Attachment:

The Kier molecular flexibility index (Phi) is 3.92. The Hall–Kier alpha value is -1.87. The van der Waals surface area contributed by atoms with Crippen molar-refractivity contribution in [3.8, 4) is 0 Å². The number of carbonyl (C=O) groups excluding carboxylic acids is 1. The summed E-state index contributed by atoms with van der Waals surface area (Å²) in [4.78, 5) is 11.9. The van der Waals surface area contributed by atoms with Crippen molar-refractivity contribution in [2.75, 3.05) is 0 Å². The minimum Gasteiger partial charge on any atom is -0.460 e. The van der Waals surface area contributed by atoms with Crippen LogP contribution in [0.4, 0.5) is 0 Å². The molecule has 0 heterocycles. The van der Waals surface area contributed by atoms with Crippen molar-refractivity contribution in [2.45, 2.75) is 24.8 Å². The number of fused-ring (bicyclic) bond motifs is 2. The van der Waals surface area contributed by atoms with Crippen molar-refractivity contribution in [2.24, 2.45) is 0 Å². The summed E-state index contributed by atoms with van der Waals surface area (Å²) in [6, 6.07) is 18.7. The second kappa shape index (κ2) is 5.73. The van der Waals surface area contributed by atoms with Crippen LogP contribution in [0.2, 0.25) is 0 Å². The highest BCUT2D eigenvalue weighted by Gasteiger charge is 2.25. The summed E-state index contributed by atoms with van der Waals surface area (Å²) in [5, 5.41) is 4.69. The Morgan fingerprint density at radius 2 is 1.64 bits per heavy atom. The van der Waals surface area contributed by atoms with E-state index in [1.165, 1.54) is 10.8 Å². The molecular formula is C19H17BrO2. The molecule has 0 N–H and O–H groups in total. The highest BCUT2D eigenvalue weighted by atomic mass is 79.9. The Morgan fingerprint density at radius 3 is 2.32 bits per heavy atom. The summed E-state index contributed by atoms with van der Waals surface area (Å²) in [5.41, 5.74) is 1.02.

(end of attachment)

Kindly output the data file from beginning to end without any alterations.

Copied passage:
The Kier molecular flexibility index (Phi) is 3.92. The Hall–Kier alpha value is -1.87. The van der Waals surface area contributed by atoms with Crippen molar-refractivity contribution in [3.8, 4) is 0 Å². The number of carbonyl (C=O) groups excluding carboxylic acids is 1. The summed E-state index contributed by atoms with van der Waals surface area (Å²) in [4.78, 5) is 11.9. The van der Waals surface area contributed by atoms with Crippen molar-refractivity contribution in [2.75, 3.05) is 0 Å². The minimum Gasteiger partial charge on any atom is -0.460 e. The van der Waals surface area contributed by atoms with Crippen LogP contribution in [0.4, 0.5) is 0 Å². The molecule has 0 heterocycles. The van der Waals surface area contributed by atoms with Crippen molar-refractivity contribution in [2.45, 2.75) is 24.8 Å². The number of fused-ring (bicyclic) bond motifs is 2. The van der Waals surface area contributed by atoms with Crippen molar-refractivity contribution in [2.24, 2.45) is 0 Å². The summed E-state index contributed by atoms with van der Waals surface area (Å²) in [6, 6.07) is 18.7. The second kappa shape index (κ2) is 5.73. The van der Waals surface area contributed by atoms with Crippen LogP contribution in [0.2, 0.25) is 0 Å². The highest BCUT2D eigenvalue weighted by Gasteiger charge is 2.25. The summed E-state index contributed by atoms with van der Waals surface area (Å²) in [5, 5.41) is 4.69. The Morgan fingerprint density at radius 2 is 1.64 bits per heavy atom. The van der Waals surface area contributed by atoms with E-state index in [1.165, 1.54) is 10.8 Å². The molecular formula is C19H17BrO2. The molecule has 0 N–H and O–H groups in total. The highest BCUT2D eigenvalue weighted by atomic mass is 79.9. The Morgan fingerprint density at radius 3 is 2.32 bits per heavy atom. The summed E-state index contributed by atoms with van der Waals surface area (Å²) in [5.41, 5.74) is 1.02.